How To Create an Echo
Foyer Speaker Systems
Have you ever been sitting near the back of a church and heard and echo? Did it appear to come from the back of the church? Would your first reaction be to think that the echo was from the back wall? What would you say if it was really coming from the Foyer Speaker System?
Science Lesson 102
If you have an interest in science and you like to see God's beautiful laws of physics at work, then the church sound system provides many examples. In nature, until recently, everyone thought that a bolt of lightening traveled from the clouds down. The fact is, the flash of light travels from the ground up to the clouds. It has been the invention of high speed photography that has captured the event to help scientist to better understand lightening. Likewise, church sound has many myths and events that appear to happen one way but actually happen by other means.
In terms of church sound, there are some constants that can not be changed. Here are some of the basics.
Sound travels faster in water - 4921 feet per second
Sound travels faster as temperature and humidity increases. Usually about 5% for the first 20 degrees.
Sound travels at the speed of light when transmitted through electrical wiring.
With these fact at hand, we can now study the echo. An echo is a reflection of sound energy from a surface that is larger than ¼ the wave length and having a signal path that is 140 feet or further. Therefore a wall that is 70 feet away from where the sound starts can produce an echo. At this distance, the echo may return soon enough that it doesn't interfere with the program. As you get further away, the echo becomes more apparent.
HOW DOES A FOYER SPEAKER CREATE ECHO'S.
Most churches have foyer's at the back of the church. The foyer will have either doors or a direct path into the worship area of the church. It is common to have speakers on a volume control to allow people to know when to enter the worship area and they often work as overflow speakers when the sanctuary is packed.
When standing near the foyer speakers, the foyer speakers will get the sound first to the foyer. The sound from the main sanctuary speaker system has to travel though the air which is a slower medium for sound transmission. As a result, people sitting near the back of the church who can hear both the foyer speakers and the live sound at the same time will hear an echo.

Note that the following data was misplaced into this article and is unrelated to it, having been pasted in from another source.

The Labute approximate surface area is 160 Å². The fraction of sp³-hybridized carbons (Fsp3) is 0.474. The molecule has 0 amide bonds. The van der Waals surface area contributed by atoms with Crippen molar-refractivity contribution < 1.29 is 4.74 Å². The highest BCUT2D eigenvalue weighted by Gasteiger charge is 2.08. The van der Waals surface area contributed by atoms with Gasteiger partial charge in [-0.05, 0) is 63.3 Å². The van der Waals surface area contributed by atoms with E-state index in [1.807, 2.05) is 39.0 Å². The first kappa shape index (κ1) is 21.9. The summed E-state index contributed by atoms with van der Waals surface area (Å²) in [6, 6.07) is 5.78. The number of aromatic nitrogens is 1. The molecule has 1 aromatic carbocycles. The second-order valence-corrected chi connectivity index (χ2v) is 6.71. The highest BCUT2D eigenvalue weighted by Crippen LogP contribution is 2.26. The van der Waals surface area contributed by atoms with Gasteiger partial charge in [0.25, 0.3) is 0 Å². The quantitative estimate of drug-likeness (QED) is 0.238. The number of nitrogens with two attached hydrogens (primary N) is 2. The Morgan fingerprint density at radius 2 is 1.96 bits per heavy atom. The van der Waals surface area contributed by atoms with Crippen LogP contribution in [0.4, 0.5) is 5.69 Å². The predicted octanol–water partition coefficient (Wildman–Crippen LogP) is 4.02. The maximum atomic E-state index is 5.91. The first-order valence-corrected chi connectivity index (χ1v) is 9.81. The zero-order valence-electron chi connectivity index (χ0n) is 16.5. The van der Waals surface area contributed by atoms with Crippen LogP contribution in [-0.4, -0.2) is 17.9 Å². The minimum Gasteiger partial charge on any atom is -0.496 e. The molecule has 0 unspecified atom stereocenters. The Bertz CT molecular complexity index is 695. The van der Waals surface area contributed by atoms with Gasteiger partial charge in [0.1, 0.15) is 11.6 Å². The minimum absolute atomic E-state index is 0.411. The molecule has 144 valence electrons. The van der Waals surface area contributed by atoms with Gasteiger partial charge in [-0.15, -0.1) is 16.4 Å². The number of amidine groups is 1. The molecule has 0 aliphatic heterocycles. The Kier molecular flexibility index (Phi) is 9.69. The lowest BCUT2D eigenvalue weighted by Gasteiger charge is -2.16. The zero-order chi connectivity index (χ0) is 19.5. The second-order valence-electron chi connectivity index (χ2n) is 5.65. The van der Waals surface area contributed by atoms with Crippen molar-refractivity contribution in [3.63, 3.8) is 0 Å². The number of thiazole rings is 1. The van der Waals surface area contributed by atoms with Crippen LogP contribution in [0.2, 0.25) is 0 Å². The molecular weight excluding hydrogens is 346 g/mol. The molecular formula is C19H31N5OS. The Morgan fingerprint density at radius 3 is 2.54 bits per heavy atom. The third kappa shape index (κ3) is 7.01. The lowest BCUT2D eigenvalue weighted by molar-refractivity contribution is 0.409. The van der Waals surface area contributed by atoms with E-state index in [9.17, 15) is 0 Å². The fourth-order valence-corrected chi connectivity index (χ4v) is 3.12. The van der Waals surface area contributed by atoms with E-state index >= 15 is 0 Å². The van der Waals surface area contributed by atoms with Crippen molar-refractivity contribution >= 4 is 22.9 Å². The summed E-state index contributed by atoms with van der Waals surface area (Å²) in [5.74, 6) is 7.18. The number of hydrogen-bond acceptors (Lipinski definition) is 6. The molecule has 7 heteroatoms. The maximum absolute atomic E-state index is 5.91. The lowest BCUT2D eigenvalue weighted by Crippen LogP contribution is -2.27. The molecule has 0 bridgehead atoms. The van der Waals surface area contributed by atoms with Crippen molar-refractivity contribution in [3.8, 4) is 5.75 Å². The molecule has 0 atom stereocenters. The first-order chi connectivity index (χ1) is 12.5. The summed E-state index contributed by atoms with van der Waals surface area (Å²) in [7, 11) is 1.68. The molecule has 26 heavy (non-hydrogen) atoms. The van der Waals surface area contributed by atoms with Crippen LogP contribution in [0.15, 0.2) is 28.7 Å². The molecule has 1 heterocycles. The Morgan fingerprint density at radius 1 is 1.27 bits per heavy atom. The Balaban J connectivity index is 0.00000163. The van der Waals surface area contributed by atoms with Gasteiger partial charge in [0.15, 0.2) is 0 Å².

There are several solutions.
1. IF your foyer has doors, keep them closed at all times. Oh! You don't like that idea?
2. Turn the volume lower. Oh! You don't like that idea either???
3. Add a digital delay to the distributed sound system signal and set the delay for one millisecond for each foot from the speaker cluster system to the first foyer speaker and add about 7 to 15 millisecond to give the foyer section the impression that the sound is coming only from the sanctuary. (This is usually referred to as the HASS Effect.)
Option 3 is the only real solution to the problem. If you have already an under balcony system on a proper delay setup, you should use another delay circuit just for the foyer system. TOA and a few other manufacturers offer delay systems that have one signal line in and three delays outs.
Church Sound System Delay Rules
As stated in another article, there are rules to church sound that are based on mathematical equation. Although many people know the math, they don't always know how it applies or it is applied wrong.
As a sound system rule, it would be better to say that a delay circuit is needed for every 20 feet of distributed sound from the original sound source. Therefore, if your church had a large foyer and you had four rows of speakers that were 10 feet apart then there should be two delays. This unfortunately drives up the cost of church sound since a separate amplifier is needed for each delay circuit.
By Joe The Soundman
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Most recent revision Monday, February 19, 1996